The uranium business is as potentially volatile as the mineral itself. Public fears, government regulation and shifts in national energy policy cause the price of uranium to be more difficult to predict than, well, who will push the next A-bomb button.
Which is why, if a company gambles big on uranium and happens to win, it takes on a sort of supernatural winner's glow.
The United Nuclear Corp. (UNC) glows from the tinted windows on its new circular headquarters in Falls Church to the faces of executives, company news releases and its 1977 recent annual report, there is reflected a sheen, the victor's gloss that comes from good gambling and lucky politics.
Three years ago UNC showed a net loss of $4.7 million. In the fiscal year which ended last March, net earnings exceeded $21 million. Next year, company officials say, should be even better. Reversals like that don't happen every millenium, in any business.
Try to suggest to Keith A. Cunningham, UNC's 54-year-old lawyer president, that the reason for his company's mushrooming figures is a jump in the price of uranium from $8 per pound in 1973 to around $40 today. Just try it.
"Some people would say the cause of UNC's affluence is that the price of uranium has gone up," Cunningham began. "That's a bunch of crap. We are affluent at this time because we were able to take advantage of earlier opportunities."
Those opportunities go back 21 years and include several mergers, the purchase of five mines in New Mexico from the Phillips Petroleum Co., and the acquisition of the Teton Exploration Drilling Co. in Wyoming.
The big gamble, though, was played over the last three years when UNC - with revenues of $170 million, a small fry by energy industry standards - poured $100 million into new mining facilities and exploration.
"We have invested more, for a company our size, to push capacity and develop reserves than anyone else in the business," said Cunningham. "The capital investment we've made is almost out of proportion to our capacity."
The result is that little UNC is giving such mining giants as Kerr-McGee. Arco's Anaconda and General Electric's Utah International, a run for their geiger counters. It now sits on about 100 million pounds of uranium reserves - nearly a tenth of the U.S. total.
It's not sitting on them literally, of course. Falls Church as far as anyone knows, has no uranium deposits. Which suggests the question: Why last fall did UNC's corporate staff move to suburban Washington instead of, say, to suburban Albuquerque?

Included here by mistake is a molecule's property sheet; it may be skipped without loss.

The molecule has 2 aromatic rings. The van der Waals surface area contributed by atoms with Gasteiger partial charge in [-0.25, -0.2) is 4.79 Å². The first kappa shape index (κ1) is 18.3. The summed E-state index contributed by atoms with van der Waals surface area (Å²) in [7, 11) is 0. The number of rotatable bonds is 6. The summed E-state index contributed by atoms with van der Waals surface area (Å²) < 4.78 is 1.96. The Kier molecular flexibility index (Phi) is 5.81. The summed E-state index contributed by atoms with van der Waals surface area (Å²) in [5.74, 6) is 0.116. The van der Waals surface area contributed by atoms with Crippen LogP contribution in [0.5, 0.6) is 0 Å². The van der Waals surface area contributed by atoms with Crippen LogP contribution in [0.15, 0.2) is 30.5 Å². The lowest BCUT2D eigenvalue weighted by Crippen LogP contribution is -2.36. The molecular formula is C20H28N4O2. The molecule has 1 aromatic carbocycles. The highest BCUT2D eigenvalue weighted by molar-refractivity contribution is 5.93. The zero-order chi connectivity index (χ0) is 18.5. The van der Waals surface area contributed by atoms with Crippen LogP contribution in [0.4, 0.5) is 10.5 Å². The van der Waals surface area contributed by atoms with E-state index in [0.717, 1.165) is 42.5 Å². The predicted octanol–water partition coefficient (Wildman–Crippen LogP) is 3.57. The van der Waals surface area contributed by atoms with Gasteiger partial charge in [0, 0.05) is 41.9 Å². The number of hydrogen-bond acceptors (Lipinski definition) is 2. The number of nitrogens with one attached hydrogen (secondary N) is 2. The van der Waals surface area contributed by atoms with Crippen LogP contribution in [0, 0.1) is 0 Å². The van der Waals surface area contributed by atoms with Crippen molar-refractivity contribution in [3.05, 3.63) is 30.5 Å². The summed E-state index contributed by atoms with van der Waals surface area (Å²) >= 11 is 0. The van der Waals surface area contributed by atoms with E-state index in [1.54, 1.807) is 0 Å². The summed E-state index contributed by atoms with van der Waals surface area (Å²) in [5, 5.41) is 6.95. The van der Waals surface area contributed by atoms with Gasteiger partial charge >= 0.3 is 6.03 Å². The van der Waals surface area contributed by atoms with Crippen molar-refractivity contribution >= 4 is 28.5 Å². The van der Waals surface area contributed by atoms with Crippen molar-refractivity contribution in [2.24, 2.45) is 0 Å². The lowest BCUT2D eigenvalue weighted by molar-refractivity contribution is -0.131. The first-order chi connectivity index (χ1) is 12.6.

The answer which UNC officials sometimes give is that Cunningham wanted to live in Virginia. Cunningham doesn't think that's especially funny, or true, although he admits to liking Virginia.
The reasons he gives for the move are these: He wanted easy accessto financial community in New York. UNC has $78 million in outstanding long-term loans, and expects to ask for more.
He also wanted proximity to the Capital because, in his words, "the uranium industry is uniquely subject to government regulation."
Like many, probably even most, businessmen who come under the government's scrutiny. Cunningham believes politicians and bureaucrats aren't very understanding of business interests. They aren't, he says, because they don't see how business operates.
The way to better relations between government and business, according to Cunningham, is for more corporations to set up headquarters on the outskirts of Washington.
Lately, politics have been breaking in UNC's favor. President Carter's decision to ban plutonium - a blow to the nuclear industry - has meant a boon for unranium producers, for without the more efficient plutonium technology, consumption at nuclear power plants is certain to go up.
This is one reason for the recent jump in uranium prices. The other is the oil embargo.
Until 1969, the price of uranium was controlled by the Atomic Economic Commission and averaged about $8 per pound. The commission began to ease out of the industry and by 1971 its purchases had dropped to zero. But commercial demand was slow to pick up, causing prices to slide a bit. But when oil became a scarce commodity in 1974, values soared.
Rumors that an international cartel were forcing the price up became more than gossip when Westinghouse, which was caught short holding $2 billion worth of long-term uranium supply contracts promising cheap uranium to utilities, filed an antitrust suit against UNC and 28 other uranium producers.
UNC officials say a cartel did exist, but deny they were a part of it.
More important than the Westinghouse suit is a complex legal wrangle UNC has begun against Gulf Oil, whose General Atomic Co. contracted several years ago for what amounts to about a fourth of UNC's unranium reserves at a mere $10 per pound.
UNC wants the contract dissolved and is charging Gulf with fraud, deceit and antitrust violations.